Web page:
[1347] There is unfinished business, something the Minister touched on. I make a special appeal to the Minister and his Department to prepare legislation as a matter of absolute urgency to allow the country ratify the international criminal court which we agreed to on 17 July at the end of the UN diplomatic conference in Rome. Since then we have signed the agreement, but signing is not enough: we must ratify it. Sixty countries must ratify this statute before it comes into effect and I would like to see this happen by the end of 1999. There must be 60 countries in the civilised world which feel strongly enough about the establishment of this international criminal tribunal for which we have waited for 50 years.

Immediately after the Nuremberg trials many influential people and parliamentarians all over the world said they should have been replaced by an international criminal court. If we had an international criminal court many people such as Pol Pot and so many tyrants over the intervening years would not have embarked on their horrible trails of destruction, mass murder, etc., as they would have known there was a court in situ which would try them and that there would be no such thing as immunity, impunity or hiding behind the borders of their own country.

There is an imperative on Ireland, which rightly occupies the high moral ground on these issues in an international context, to produce legislation, hopefully in the next term, to ratify the international criminal court. Much of the work on the legislation must be included in the Bill we have just passed. Much of the legislation must follow the lines of this Bill. I urge the Minister and his Department to please ensure we are one of the 60 countries. I am a member of an international organisation of parliamentarians which is campaigning to have it ratified before the end of 1999 or at least at the commencement of 2000. I sincerely hope we will have the Minister's co-operation in that regard.

Mr. Costello: Information on Joe Costello Zoom on Joe Costello I was glad to hear the Minister say Ireland is committed to participating in the Kosovo verification mission. The former Yugoslavia is in a difficult situation in terms of dealing with the problems which have been arising and there has been a slowness in responding adequately. Nevertheless, it is good to see movement in terms of the verification mission and I would like to see our own security forces, which have a proud record, involved in it.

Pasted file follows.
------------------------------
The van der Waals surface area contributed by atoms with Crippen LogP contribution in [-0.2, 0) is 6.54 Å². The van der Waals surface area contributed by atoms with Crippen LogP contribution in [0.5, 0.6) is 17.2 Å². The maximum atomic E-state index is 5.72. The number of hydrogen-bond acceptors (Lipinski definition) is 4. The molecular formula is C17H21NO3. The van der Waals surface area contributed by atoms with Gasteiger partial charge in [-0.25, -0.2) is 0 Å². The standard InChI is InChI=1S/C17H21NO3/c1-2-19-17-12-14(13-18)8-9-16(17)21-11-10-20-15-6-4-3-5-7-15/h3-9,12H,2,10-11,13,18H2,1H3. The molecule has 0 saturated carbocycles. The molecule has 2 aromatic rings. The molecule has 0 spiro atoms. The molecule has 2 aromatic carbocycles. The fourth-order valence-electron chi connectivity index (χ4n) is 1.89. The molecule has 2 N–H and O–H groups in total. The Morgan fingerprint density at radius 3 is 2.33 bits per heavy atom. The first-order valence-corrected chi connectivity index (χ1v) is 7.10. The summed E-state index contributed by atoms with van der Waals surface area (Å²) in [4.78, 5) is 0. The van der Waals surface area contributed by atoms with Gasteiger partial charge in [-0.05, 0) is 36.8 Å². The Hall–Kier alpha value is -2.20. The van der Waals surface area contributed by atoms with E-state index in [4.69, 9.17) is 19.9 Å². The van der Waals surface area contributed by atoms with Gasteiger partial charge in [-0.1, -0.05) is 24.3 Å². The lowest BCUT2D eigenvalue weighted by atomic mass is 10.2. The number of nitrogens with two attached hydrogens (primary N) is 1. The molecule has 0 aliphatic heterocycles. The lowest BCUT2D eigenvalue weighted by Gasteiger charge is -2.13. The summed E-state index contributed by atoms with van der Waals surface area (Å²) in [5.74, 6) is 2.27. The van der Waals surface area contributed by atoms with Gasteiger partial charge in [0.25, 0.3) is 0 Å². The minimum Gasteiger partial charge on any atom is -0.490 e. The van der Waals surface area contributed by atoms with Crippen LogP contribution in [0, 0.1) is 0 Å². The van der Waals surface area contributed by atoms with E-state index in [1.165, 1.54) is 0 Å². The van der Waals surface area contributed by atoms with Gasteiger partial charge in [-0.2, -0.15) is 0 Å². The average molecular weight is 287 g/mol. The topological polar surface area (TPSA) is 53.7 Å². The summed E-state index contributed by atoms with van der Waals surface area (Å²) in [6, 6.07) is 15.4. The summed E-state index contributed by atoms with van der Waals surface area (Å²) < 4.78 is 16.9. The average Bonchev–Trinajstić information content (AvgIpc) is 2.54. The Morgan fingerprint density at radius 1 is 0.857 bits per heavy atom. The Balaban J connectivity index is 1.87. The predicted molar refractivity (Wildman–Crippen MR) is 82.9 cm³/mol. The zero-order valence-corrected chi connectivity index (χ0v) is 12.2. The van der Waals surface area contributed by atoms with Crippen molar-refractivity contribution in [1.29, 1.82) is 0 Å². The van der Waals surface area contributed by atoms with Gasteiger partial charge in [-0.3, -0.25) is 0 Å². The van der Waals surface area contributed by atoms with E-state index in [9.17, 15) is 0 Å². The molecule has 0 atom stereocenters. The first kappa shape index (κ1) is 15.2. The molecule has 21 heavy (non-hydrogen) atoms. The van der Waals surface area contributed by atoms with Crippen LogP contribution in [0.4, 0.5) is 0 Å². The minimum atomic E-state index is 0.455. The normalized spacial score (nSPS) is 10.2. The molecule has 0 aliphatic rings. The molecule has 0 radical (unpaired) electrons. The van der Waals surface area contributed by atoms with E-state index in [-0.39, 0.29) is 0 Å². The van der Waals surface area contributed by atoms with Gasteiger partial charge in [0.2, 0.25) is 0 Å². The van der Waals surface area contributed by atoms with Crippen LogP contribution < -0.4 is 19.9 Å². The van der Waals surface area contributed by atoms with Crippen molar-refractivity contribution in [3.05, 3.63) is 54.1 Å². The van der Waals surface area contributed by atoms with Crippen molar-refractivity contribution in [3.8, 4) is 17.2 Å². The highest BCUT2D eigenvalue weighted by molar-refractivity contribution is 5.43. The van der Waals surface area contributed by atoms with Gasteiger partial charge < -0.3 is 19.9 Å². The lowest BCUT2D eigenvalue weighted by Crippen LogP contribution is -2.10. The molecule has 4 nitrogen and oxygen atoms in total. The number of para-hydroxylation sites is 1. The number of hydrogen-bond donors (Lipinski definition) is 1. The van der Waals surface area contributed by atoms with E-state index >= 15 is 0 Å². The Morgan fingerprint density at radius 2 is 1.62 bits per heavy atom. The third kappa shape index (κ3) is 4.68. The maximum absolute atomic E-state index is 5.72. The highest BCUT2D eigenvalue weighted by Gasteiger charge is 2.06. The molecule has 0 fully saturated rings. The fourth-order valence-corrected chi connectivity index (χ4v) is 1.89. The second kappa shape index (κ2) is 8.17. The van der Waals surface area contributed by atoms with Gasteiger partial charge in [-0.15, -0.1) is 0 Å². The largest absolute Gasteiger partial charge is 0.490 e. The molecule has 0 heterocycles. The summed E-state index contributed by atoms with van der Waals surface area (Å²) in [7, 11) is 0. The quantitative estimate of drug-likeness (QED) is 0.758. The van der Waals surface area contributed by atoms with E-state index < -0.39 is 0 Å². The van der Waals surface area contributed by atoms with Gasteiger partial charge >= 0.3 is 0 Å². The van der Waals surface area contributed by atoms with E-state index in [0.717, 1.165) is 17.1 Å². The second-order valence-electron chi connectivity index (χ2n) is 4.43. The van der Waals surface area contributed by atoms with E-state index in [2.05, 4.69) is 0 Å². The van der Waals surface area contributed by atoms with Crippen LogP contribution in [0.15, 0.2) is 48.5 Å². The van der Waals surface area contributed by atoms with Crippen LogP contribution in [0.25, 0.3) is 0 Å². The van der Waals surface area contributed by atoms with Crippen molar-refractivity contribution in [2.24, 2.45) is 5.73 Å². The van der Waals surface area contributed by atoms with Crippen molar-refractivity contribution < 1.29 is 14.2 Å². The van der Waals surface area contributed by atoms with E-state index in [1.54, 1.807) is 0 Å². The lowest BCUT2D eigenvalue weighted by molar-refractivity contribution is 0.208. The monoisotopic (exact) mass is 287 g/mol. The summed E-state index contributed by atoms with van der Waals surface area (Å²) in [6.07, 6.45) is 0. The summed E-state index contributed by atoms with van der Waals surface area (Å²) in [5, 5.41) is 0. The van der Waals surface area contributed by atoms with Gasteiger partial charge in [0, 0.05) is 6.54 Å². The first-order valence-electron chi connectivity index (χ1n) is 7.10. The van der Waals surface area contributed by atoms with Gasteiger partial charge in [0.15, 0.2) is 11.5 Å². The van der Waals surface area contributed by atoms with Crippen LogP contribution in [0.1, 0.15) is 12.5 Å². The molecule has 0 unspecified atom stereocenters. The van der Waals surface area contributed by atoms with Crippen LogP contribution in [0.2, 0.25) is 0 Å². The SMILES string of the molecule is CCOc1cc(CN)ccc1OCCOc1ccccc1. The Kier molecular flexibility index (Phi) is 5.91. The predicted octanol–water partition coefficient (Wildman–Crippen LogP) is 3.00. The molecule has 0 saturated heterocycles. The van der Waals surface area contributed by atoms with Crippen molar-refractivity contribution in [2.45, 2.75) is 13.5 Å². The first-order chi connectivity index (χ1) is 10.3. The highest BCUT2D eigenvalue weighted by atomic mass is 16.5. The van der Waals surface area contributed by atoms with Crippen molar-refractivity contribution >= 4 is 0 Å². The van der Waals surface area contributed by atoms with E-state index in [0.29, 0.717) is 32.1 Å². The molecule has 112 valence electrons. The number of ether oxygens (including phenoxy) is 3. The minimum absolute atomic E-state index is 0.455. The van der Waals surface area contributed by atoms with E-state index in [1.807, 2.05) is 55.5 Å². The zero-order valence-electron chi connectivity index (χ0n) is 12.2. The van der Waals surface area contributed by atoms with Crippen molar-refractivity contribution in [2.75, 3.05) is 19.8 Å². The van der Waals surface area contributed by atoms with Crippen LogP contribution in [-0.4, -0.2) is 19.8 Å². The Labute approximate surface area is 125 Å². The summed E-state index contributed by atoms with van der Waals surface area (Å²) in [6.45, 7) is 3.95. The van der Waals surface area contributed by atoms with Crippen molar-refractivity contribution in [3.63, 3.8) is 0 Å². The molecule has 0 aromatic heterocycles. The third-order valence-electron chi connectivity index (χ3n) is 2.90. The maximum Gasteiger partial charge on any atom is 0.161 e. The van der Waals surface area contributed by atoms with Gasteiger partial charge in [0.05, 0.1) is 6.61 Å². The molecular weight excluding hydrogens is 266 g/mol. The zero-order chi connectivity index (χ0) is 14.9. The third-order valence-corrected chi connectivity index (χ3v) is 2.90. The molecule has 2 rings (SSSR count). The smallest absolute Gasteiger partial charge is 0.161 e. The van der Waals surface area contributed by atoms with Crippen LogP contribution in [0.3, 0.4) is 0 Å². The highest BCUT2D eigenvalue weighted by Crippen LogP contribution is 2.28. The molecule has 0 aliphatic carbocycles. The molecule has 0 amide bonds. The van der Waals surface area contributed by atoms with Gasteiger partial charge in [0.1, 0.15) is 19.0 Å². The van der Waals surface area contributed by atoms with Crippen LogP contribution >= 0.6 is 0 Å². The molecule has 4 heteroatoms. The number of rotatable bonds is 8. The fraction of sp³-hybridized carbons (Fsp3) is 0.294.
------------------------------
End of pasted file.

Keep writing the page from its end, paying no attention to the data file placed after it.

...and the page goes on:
Regarding the international criminal court I was glad to hear the Minister say he expects some progress is being made. We have always sought an independent permanent international criminal court. As Senator Connor said, it would be a great deterrent for those in the world, even in recent decades, who have been involved in genocide of an appalling nature. The sooner the court is up and running the better.

I ask the Minister to let us know the current position regarding the Convention Against Torture [1348] Bill which I understood was promised and should be introduced.

I applaud the Minister for his prodigious work. His Department has produced 18 Bills in 16 months which amounts to about 50 per cent of the entire Government output. The Minister can take a bow in terms of the legislation he has produced, most of which is very important. I also commend his staff for their good work. I thank the Minister for his regular appearances in the House, for dealing with the legislation himself and for responding in a very courteous and detailed manner. I think debates in the House have always been constructive.

Mr. O'Donovan: Information on Dennis O'Donovan Zoom on Dennis O'Donovan I compliment the Minister and his staff for bringing the Bill to its conclusion. It is very important from an international point of view and shows the importance and regard the Government and the Minister have for international peace and the combating of international crime, etc.

The Minister has introduced 18 Bills in 16 months, representing approximately one third of all legislation which has come before the House since the Government took office. This is a great plaudit for the Minister. He is honouring the commitment he gave in Opposition that when in power he would tackle crime and introduce legislation with great speed. This is a great compliment to him and his staff. The only difficulty I have is that if he maintains this impetus we will all be kept on our toes, especially those on this side of the House.

I compliment my colleagues on the other side of the House for the amendments they have tabled on various Bills and the contributions they have made. A solid Opposition is very interesting and important. Sometimes we agree and accept amendments and sometimes we do not. Great credit must be given to my colleagues for their commitment and contributions.

I again thank the Minister for his huge contribution in introducing 18 Bills in the past 16 months.

Question put and agreed to.

Sitting suspended at 12.10 p.m. and resumed at 2.30 p.m.